Triple Negative Breast Cancer survivor since July 2018

Re: The other side of cancer

Posted by Lianne_adminCCS on Sep 11, 2019 6:08 pm


Welcome to "the other side"
It sounds like you have a great plan in place. Thanks for sharing


Re: The other side of cancer

Posted by Lacey_adminCCS on Sep 11, 2019 10:46 pm


Wonderful news! 

You've been through a lot to get to the other side. Thanks for sharing your journey with us and helping others.


Re: The other side of cancer

Posted by Kims1961 on Sep 11, 2019 10:51 pm

Essjay‍   WOW!!  you have such perspective and insight.  Even if there are days that take us back a little, your post offers such hope to all.  

I"m thinking of donating my prosthetic breast forms.  I got them as I thought I would like the option of having breasts or not - but so far, I haven't used them at all.  After reading your post, I think it might be therapeutic for me to let them go! 

Sounds like you had a great time in Banff  - nothing like the outdoors to help clear our mind.  There is a good book called "Escape: In Search of the Natural Soul of Canada"  by Roy MacGregor... it describes the ability to reconnect with the forests as a way to get our soul back on track.  Sounds like you are doing just that.

Thank you for posting!  Kim
Her2+, ER+ Bilateral mastectomy in 2017, followed by chemo and radiation. Mack and Hannah's mom

Re: The other side of cancer

Posted by scaredysquirrel on Sep 29, 2019 3:32 am

I'm doing a lot better since my Oncologist said "Welcome to the other side".  It took me a whole year to recover after my chemo and radiation ended.  I guess it explains why I didn't have the energy to return to my job.  I struggled with my feelings after and even though I kept telling myself returning to work is a good idea, I ended up retiring instead.  Adjusting to retirement was not that easy and was a real roller coaster ride.  I still feel strange that I'm not at work and miss my job and coworkers, but I'm keeping busy with art classes, piano and other interests.  I think about getting a part time job sometimes and maybe I will down the road.  I still can't believe that I went through both chemo and radiation after my breast cancer surgery and came out the other side.  It's mostly a memory now, a bad dream.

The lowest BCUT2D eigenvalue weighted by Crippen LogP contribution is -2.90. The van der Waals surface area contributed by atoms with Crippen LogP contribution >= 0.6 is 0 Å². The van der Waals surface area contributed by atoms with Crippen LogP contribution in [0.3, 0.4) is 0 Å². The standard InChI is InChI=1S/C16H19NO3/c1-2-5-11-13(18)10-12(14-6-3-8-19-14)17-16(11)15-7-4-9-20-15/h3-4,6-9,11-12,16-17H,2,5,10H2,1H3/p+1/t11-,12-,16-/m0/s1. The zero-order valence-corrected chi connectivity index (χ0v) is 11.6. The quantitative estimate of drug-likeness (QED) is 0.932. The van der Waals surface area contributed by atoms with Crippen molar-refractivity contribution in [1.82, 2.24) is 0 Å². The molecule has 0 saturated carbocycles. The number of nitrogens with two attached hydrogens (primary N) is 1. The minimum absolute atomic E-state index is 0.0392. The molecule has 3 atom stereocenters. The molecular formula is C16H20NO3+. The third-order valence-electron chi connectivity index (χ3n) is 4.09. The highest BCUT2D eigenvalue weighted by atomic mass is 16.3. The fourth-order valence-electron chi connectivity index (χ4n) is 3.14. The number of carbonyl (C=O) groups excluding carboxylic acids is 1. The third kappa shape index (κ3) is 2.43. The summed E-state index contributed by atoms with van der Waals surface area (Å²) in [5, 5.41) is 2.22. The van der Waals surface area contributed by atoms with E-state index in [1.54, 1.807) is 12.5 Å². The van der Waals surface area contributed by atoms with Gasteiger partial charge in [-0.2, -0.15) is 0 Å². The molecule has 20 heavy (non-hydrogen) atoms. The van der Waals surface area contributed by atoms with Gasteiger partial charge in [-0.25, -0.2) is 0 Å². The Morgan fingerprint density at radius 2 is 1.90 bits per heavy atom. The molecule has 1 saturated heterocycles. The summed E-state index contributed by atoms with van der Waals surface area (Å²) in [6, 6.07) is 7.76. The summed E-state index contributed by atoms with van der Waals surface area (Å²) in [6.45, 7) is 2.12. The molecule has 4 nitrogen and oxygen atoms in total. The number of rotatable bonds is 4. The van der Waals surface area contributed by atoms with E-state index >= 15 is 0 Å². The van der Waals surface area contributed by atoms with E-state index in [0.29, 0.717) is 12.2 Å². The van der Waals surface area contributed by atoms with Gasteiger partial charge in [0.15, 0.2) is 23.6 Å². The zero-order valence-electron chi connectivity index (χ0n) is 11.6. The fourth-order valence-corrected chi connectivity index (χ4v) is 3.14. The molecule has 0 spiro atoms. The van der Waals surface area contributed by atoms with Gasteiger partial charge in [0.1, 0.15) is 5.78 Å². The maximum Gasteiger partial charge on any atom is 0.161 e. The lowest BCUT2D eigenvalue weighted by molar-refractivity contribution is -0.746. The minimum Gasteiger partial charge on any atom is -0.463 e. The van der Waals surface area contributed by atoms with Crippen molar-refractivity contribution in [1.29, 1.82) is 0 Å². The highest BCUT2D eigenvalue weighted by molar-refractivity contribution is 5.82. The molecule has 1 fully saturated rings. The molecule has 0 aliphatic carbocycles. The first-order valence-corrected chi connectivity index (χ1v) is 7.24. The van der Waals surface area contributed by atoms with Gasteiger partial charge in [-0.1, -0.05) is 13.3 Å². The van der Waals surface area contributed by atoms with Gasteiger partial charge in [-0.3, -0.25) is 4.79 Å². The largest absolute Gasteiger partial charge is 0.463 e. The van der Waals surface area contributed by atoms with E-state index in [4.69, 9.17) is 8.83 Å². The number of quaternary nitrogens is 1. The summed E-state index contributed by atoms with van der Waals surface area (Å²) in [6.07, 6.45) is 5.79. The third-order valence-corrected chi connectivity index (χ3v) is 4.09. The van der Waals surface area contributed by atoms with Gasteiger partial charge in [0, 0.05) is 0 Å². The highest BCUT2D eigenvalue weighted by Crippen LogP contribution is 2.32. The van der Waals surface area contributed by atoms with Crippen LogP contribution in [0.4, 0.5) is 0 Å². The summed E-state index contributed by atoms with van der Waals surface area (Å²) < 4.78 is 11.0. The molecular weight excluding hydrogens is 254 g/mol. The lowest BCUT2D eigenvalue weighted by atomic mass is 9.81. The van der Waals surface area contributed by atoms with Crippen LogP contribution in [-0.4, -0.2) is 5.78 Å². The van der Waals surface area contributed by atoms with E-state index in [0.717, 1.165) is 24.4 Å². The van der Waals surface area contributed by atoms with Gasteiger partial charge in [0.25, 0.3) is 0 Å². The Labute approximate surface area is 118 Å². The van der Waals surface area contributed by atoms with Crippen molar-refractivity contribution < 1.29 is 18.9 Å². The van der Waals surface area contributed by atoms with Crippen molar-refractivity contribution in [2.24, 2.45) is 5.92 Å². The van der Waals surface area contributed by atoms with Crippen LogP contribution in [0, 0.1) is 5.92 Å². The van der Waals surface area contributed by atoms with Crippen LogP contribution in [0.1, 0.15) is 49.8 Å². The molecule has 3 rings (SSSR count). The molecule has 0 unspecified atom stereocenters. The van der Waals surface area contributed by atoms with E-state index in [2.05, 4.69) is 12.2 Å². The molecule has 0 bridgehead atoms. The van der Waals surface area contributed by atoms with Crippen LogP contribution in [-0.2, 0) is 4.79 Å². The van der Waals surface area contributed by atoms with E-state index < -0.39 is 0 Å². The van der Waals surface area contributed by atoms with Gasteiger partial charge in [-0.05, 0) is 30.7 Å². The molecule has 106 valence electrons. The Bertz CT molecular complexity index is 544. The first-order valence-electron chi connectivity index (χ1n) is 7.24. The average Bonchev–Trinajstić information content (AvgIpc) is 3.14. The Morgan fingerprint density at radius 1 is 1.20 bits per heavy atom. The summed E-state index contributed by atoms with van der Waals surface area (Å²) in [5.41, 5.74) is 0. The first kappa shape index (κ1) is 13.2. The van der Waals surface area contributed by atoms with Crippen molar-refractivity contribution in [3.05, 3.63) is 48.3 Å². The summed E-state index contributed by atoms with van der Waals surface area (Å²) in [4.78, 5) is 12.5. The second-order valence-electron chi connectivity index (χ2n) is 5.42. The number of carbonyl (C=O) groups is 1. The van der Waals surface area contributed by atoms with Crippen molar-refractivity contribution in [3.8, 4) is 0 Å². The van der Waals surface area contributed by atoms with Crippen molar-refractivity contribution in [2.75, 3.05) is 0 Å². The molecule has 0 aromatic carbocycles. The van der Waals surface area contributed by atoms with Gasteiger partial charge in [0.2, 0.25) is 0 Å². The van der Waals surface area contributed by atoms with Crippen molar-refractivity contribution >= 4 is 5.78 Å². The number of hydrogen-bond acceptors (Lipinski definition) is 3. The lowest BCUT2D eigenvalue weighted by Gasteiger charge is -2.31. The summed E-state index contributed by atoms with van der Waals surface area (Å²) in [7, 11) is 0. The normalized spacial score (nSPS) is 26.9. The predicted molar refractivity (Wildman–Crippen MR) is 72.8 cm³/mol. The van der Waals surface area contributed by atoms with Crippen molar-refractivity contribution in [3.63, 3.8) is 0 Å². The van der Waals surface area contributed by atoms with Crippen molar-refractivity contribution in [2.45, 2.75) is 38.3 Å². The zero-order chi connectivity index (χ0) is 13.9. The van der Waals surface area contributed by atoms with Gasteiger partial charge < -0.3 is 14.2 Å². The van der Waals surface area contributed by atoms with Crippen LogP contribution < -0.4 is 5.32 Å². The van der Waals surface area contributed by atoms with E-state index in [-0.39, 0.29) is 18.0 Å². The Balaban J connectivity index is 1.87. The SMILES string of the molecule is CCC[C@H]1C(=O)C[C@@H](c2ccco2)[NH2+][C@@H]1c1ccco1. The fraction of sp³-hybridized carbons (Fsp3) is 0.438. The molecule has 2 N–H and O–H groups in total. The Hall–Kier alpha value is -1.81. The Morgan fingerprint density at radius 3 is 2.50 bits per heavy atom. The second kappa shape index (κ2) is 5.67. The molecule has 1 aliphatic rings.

Re: The other side of cancer

Posted by JoannB on Sep 30, 2019 9:53 pm

I finally feel that I've made it to the "other side".  To be totally honest I didn't think I would be able to laugh again.  September 28th was my 3 year anniversary of the date I was given the results of my biopsy of a very rare and unusual breast cancer "carsinosarcoma"  the stats were not in my favour but here I am.  Two surgeries, dose dense chemo, and 16 rounds of rads.  The biggest toll was on my mental state, after chemo I felt like I fell off a big cliff  and was in limbo waiting for the next ball to drop.  I have been to councillors, therapists, naturopaths etc but one person made a difference for me and it was an occupational therapist who helped me change my negative thinking into something that didn't mentally drain me.I left my job and my city and moved to where we chose to retire, I regretted doing that, making quick decisions after treatment just seemed to compound my problems.   My marriage is not the greatest either but I give him tons of credit for being by my side but his alcohol habits doesn't help.
So I took a Mindfulness Course and started meditation daily, I adopted a senior dog whom I love to no end and I took on a part time job which I thoroughly enjoy as I'm talking to people and learning the art of wine!  I had to step out of my comfort zone and I'm so happy I pushed myself in that direction.
things are not perfect but so much better than a year ago.   I'm more outgoing now and I can laugh so hard now that it hurts.  
Some of us take longer to find our way back to normal and some of us bounce back much more quickly.
I'm glad I'm here!!

Re: The other side of cancer

Posted by Cynthia Mac on Oct 1, 2019 9:48 am

I’m glad you’re here, too, jojo7540‍ !  Thanks for the update, although I am sorry to hear that you’re dealing with an alcohol issue in your household. That can be a “cancer” in its own right. If there’s anything I can do to help with that, feel free to contact me. 

I’m glad that you’ve also discovered mindfulness - it’s a real game changer (a good one), right?
“When the root is deep, there is no reason to fear the wind.” - Japanese saying